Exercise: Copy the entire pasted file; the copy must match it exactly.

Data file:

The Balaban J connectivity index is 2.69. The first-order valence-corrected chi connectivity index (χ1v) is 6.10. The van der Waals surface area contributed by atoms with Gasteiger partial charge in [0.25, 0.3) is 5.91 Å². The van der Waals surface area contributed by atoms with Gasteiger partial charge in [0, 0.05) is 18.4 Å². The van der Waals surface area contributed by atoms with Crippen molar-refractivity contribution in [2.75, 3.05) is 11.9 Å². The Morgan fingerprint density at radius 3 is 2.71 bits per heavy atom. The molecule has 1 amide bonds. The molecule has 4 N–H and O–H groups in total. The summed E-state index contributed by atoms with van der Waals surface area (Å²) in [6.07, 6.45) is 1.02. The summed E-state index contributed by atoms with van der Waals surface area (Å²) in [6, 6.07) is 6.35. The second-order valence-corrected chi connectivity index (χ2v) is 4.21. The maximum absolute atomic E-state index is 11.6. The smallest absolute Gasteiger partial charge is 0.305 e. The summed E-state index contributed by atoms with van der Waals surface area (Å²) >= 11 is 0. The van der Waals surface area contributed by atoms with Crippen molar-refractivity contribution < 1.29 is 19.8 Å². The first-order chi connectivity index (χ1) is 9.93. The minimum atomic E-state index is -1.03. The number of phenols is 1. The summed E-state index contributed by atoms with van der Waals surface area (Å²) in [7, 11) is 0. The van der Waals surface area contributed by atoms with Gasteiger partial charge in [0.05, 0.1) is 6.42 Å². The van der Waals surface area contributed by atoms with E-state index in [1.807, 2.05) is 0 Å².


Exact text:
The Balaban J connectivity index is 2.69. The first-order valence-corrected chi connectivity index (χ1v) is 6.10. The van der Waals surface area contributed by atoms with Gasteiger partial charge in [0.25, 0.3) is 5.91 Å². The van der Waals surface area contributed by atoms with Gasteiger partial charge in [0, 0.05) is 18.4 Å². The van der Waals surface area contributed by atoms with Crippen molar-refractivity contribution in [2.75, 3.05) is 11.9 Å². The Morgan fingerprint density at radius 3 is 2.71 bits per heavy atom. The molecule has 1 amide bonds. The molecule has 4 N–H and O–H groups in total. The summed E-state index contributed by atoms with van der Waals surface area (Å²) in [6.07, 6.45) is 1.02. The summed E-state index contributed by atoms with van der Waals surface area (Å²) in [6, 6.07) is 6.35. The second-order valence-corrected chi connectivity index (χ2v) is 4.21. The maximum absolute atomic E-state index is 11.6. The smallest absolute Gasteiger partial charge is 0.305 e. The summed E-state index contributed by atoms with van der Waals surface area (Å²) >= 11 is 0. The van der Waals surface area contributed by atoms with Crippen molar-refractivity contribution < 1.29 is 19.8 Å². The first-order chi connectivity index (χ1) is 9.93. The minimum atomic E-state index is -1.03. The number of phenols is 1. The summed E-state index contributed by atoms with van der Waals surface area (Å²) in [7, 11) is 0. The van der Waals surface area contributed by atoms with Gasteiger partial charge in [0.05, 0.1) is 6.42 Å². The van der Waals surface area contributed by atoms with E-state index in [1.807, 2.05) is 0 Å².